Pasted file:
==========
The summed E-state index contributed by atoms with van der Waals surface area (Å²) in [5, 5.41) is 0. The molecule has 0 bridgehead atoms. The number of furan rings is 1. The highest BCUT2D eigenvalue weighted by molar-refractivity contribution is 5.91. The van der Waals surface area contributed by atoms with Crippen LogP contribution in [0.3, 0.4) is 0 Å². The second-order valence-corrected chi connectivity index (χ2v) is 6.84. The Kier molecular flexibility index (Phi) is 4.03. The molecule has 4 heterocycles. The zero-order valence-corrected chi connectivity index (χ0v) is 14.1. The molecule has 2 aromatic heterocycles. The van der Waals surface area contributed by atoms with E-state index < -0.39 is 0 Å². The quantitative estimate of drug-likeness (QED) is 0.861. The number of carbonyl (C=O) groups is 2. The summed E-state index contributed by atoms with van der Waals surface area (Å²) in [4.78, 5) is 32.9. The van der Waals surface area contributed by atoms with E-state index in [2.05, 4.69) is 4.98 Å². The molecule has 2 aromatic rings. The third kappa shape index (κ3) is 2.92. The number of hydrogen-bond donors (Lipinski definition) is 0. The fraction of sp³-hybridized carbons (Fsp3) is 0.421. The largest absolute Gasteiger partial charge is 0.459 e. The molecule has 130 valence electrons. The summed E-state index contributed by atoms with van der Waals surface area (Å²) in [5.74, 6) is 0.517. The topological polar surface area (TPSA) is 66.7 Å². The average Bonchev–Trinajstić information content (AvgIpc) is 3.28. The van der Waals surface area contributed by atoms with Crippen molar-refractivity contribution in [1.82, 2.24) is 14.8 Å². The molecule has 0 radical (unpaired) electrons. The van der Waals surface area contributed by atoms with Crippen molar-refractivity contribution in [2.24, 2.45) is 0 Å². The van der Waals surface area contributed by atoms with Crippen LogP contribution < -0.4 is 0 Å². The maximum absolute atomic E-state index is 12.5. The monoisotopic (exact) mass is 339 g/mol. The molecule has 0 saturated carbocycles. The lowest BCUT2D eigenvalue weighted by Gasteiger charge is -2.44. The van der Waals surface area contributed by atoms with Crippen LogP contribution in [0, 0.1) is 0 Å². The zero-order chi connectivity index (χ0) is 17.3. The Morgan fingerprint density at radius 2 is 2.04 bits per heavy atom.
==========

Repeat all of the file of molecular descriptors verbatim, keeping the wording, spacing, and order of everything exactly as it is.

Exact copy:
The summed E-state index contributed by atoms with van der Waals surface area (Å²) in [5, 5.41) is 0. The molecule has 0 bridgehead atoms. The number of furan rings is 1. The highest BCUT2D eigenvalue weighted by molar-refractivity contribution is 5.91. The van der Waals surface area contributed by atoms with Crippen LogP contribution in [0.3, 0.4) is 0 Å². The second-order valence-corrected chi connectivity index (χ2v) is 6.84. The Kier molecular flexibility index (Phi) is 4.03. The molecule has 4 heterocycles. The zero-order valence-corrected chi connectivity index (χ0v) is 14.1. The molecule has 2 aromatic heterocycles. The van der Waals surface area contributed by atoms with E-state index < -0.39 is 0 Å². The quantitative estimate of drug-likeness (QED) is 0.861. The number of carbonyl (C=O) groups is 2. The summed E-state index contributed by atoms with van der Waals surface area (Å²) in [4.78, 5) is 32.9. The van der Waals surface area contributed by atoms with E-state index in [2.05, 4.69) is 4.98 Å². The molecule has 2 aromatic rings. The third kappa shape index (κ3) is 2.92. The number of hydrogen-bond donors (Lipinski definition) is 0. The fraction of sp³-hybridized carbons (Fsp3) is 0.421. The largest absolute Gasteiger partial charge is 0.459 e. The molecule has 130 valence electrons. The summed E-state index contributed by atoms with van der Waals surface area (Å²) in [5.74, 6) is 0.517. The topological polar surface area (TPSA) is 66.7 Å². The average Bonchev–Trinajstić information content (AvgIpc) is 3.28. The van der Waals surface area contributed by atoms with Crippen molar-refractivity contribution in [1.82, 2.24) is 14.8 Å². The molecule has 0 radical (unpaired) electrons. The van der Waals surface area contributed by atoms with Crippen molar-refractivity contribution in [2.24, 2.45) is 0 Å². The van der Waals surface area contributed by atoms with Crippen LogP contribution < -0.4 is 0 Å². The maximum absolute atomic E-state index is 12.5. The monoisotopic (exact) mass is 339 g/mol. The molecule has 0 saturated carbocycles. The lowest BCUT2D eigenvalue weighted by Gasteiger charge is -2.44. The van der Waals surface area contributed by atoms with Crippen LogP contribution in [0, 0.1) is 0 Å². The zero-order chi connectivity index (χ0) is 17.3. The Morgan fingerprint density at radius 2 is 2.04 bits per heavy atom.